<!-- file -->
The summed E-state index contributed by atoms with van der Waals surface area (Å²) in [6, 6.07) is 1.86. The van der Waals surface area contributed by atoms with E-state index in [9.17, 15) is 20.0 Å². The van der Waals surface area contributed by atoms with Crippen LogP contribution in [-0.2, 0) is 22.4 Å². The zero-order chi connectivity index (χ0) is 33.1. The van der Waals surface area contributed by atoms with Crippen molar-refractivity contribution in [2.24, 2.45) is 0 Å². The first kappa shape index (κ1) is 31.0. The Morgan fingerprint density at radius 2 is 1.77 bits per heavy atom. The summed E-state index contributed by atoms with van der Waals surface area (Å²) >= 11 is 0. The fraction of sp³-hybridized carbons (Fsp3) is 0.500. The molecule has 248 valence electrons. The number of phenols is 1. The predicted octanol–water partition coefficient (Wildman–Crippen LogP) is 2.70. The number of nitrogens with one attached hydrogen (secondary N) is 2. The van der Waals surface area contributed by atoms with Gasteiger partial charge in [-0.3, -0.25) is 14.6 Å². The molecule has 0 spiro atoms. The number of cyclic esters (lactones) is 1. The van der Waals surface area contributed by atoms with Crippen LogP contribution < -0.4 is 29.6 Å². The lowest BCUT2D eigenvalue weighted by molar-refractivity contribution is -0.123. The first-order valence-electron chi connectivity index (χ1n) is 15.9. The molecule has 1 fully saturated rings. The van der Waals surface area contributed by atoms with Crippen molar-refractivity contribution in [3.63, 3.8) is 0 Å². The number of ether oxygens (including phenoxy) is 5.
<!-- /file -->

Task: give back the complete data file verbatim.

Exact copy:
The summed E-state index contributed by atoms with van der Waals surface area (Å²) in [6, 6.07) is 1.86. The van der Waals surface area contributed by atoms with E-state index in [9.17, 15) is 20.0 Å². The van der Waals surface area contributed by atoms with Crippen LogP contribution in [-0.2, 0) is 22.4 Å². The zero-order chi connectivity index (χ0) is 33.1. The van der Waals surface area contributed by atoms with Crippen molar-refractivity contribution in [2.24, 2.45) is 0 Å². The first kappa shape index (κ1) is 31.0. The Morgan fingerprint density at radius 2 is 1.77 bits per heavy atom. The summed E-state index contributed by atoms with van der Waals surface area (Å²) >= 11 is 0. The fraction of sp³-hybridized carbons (Fsp3) is 0.500. The molecule has 248 valence electrons. The number of phenols is 1. The predicted octanol–water partition coefficient (Wildman–Crippen LogP) is 2.70. The number of nitrogens with one attached hydrogen (secondary N) is 2. The van der Waals surface area contributed by atoms with Gasteiger partial charge in [-0.3, -0.25) is 14.6 Å². The molecule has 0 spiro atoms. The number of cyclic esters (lactones) is 1. The van der Waals surface area contributed by atoms with Crippen LogP contribution < -0.4 is 29.6 Å². The lowest BCUT2D eigenvalue weighted by molar-refractivity contribution is -0.123. The first-order valence-electron chi connectivity index (χ1n) is 15.9. The molecule has 1 fully saturated rings. The van der Waals surface area contributed by atoms with Crippen molar-refractivity contribution in [3.63, 3.8) is 0 Å². The number of ether oxygens (including phenoxy) is 5.